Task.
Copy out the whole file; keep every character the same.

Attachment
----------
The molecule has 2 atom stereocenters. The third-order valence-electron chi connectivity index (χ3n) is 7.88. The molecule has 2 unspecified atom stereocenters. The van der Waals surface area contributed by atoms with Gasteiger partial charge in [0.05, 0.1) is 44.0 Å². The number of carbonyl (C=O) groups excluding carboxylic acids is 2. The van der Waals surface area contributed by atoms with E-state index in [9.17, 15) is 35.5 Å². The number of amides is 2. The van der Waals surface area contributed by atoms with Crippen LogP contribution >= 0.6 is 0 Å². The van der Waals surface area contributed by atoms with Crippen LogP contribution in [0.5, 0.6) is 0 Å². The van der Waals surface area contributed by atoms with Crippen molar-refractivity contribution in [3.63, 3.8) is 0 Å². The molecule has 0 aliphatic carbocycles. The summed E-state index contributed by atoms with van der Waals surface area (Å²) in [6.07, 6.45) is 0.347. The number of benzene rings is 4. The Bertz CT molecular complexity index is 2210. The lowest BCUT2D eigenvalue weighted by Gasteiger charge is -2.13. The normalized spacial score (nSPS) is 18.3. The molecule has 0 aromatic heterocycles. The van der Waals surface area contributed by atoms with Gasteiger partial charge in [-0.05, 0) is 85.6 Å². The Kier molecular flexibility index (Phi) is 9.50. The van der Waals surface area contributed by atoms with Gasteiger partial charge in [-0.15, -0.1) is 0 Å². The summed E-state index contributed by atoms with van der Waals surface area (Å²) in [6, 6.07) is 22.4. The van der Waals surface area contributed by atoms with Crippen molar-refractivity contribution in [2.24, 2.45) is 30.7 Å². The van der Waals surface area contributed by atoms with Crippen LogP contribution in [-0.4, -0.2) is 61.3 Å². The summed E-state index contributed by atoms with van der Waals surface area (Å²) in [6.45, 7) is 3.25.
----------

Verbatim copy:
The molecule has 2 atom stereocenters. The third-order valence-electron chi connectivity index (χ3n) is 7.88. The molecule has 2 unspecified atom stereocenters. The van der Waals surface area contributed by atoms with Gasteiger partial charge in [0.05, 0.1) is 44.0 Å². The number of carbonyl (C=O) groups excluding carboxylic acids is 2. The van der Waals surface area contributed by atoms with E-state index in [9.17, 15) is 35.5 Å². The number of amides is 2. The van der Waals surface area contributed by atoms with Crippen LogP contribution >= 0.6 is 0 Å². The van der Waals surface area contributed by atoms with Crippen LogP contribution in [0.5, 0.6) is 0 Å². The van der Waals surface area contributed by atoms with Crippen molar-refractivity contribution in [3.63, 3.8) is 0 Å². The molecule has 0 aliphatic carbocycles. The summed E-state index contributed by atoms with van der Waals surface area (Å²) in [6.07, 6.45) is 0.347. The number of benzene rings is 4. The Bertz CT molecular complexity index is 2210. The lowest BCUT2D eigenvalue weighted by Gasteiger charge is -2.13. The normalized spacial score (nSPS) is 18.3. The molecule has 0 aromatic heterocycles. The van der Waals surface area contributed by atoms with Gasteiger partial charge in [-0.05, 0) is 85.6 Å². The Kier molecular flexibility index (Phi) is 9.50. The van der Waals surface area contributed by atoms with Gasteiger partial charge in [-0.15, -0.1) is 0 Å². The summed E-state index contributed by atoms with van der Waals surface area (Å²) in [6, 6.07) is 22.4. The van der Waals surface area contributed by atoms with Crippen molar-refractivity contribution in [2.24, 2.45) is 30.7 Å². The van der Waals surface area contributed by atoms with Crippen LogP contribution in [-0.4, -0.2) is 61.3 Å². The summed E-state index contributed by atoms with van der Waals surface area (Å²) in [6.45, 7) is 3.25.